[Give the Man a Name]

On fences and poles were the signs and posters of the age. Men with hard eyes and stiff lips; men with mustaches and military hats; women in dresses, sleeves rolled, forearms flexed. The age the man knew not.”

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What “The Merchant of Venice” Has to Say about Justice

(From the Jewish Chronicle Archive/Heritage-Images)

“Just as it was in Shakespeare’s time, the questions of justice, mercy, and society remain as relevant as ever before, and we have much to learn from the great bard of Anglodom.”

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Achilles, Priam, and the Redemptive Power of Forgiveness

(Gavin Hamilton’s Priam Pleading with Achilles for the Body of Hector)

For all the battle scenes, violent sex, and rage that fills the poem, the most memorable scenes in the poem are moments of love—especially loving moments of embrace.”

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Maurizio Cattelan and When Art “Ridicules Art Itself”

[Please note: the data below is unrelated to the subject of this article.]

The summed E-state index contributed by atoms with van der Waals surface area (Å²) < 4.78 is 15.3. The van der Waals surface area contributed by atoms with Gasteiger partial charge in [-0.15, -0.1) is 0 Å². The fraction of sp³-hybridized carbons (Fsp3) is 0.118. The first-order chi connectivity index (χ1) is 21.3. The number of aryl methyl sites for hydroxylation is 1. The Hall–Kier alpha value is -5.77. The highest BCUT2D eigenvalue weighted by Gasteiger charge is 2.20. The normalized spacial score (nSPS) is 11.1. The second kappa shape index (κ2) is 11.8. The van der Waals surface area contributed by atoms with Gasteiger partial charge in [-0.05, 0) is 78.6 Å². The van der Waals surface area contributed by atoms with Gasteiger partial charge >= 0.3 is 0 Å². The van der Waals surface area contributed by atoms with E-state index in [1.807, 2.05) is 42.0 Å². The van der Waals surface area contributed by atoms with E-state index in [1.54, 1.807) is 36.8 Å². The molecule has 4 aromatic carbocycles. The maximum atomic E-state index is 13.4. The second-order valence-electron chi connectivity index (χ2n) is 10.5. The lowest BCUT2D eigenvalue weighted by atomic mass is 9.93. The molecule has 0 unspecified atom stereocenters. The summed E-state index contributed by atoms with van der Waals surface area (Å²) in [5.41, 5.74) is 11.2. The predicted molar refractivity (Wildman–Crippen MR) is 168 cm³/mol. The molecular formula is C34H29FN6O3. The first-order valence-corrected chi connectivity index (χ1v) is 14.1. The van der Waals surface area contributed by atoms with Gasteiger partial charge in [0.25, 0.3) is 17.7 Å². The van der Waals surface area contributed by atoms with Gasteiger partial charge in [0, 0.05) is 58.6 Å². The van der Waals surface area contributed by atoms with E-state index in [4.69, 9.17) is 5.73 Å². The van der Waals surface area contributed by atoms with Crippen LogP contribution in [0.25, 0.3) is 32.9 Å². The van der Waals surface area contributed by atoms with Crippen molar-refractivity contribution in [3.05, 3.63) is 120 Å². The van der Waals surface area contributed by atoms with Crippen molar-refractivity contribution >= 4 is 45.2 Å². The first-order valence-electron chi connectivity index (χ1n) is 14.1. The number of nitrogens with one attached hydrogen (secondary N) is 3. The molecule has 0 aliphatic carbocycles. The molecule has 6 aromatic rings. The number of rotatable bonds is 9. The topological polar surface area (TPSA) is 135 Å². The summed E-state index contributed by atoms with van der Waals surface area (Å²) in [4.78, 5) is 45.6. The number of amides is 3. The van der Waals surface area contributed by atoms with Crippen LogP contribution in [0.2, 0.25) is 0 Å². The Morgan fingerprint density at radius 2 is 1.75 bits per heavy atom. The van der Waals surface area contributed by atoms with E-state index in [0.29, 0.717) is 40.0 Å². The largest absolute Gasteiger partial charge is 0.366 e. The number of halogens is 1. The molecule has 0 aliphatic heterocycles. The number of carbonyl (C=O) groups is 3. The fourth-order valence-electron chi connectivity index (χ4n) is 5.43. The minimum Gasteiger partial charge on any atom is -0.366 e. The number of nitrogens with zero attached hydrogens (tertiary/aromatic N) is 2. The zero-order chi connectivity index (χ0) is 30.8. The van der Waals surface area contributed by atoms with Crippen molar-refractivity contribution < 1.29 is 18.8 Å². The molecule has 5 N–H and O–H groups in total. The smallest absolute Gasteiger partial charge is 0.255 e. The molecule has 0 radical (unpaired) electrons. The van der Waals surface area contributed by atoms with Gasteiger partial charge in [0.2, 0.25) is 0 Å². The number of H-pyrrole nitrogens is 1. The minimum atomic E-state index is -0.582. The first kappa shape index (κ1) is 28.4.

(Maurizio Cattelan’s Comedian)

This is an art which no longer presumes to speak to or for the general public. Such an art “assails all previous art” and even “ridicules art itself.” 

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Can We Read Moby Dick?

(© 13/Last Resort/Ocean/Corbis)

But, as I found myself stumbling in my response to my sister, a more elemental question arose: Can we read Moby Dick?”

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Aeschylus’ “Prometheus Bound”: Where Is Meaning to be Found?

Aeschylus’ tragedy represents the most elemental aspects of our human condition: all human flourishing comes with a cost.”

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Aristophanes: The First Poet Critic

In the words of German poet Henrich Heine: “There is a God, and his name is Aristophanes.”

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Why Aeschylus Still Matters Today

“But Aeschylus’ cosmos goes beyond Homer’s in presenting Reason, Persuasion, as an integral aspect of the cosmos that was otherwise absent in Homer.”

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Poetry and Modernity

“Any civilization or culture is itself a vast dynamic interpretation or, we could even say, a vast dynamic work of art.”

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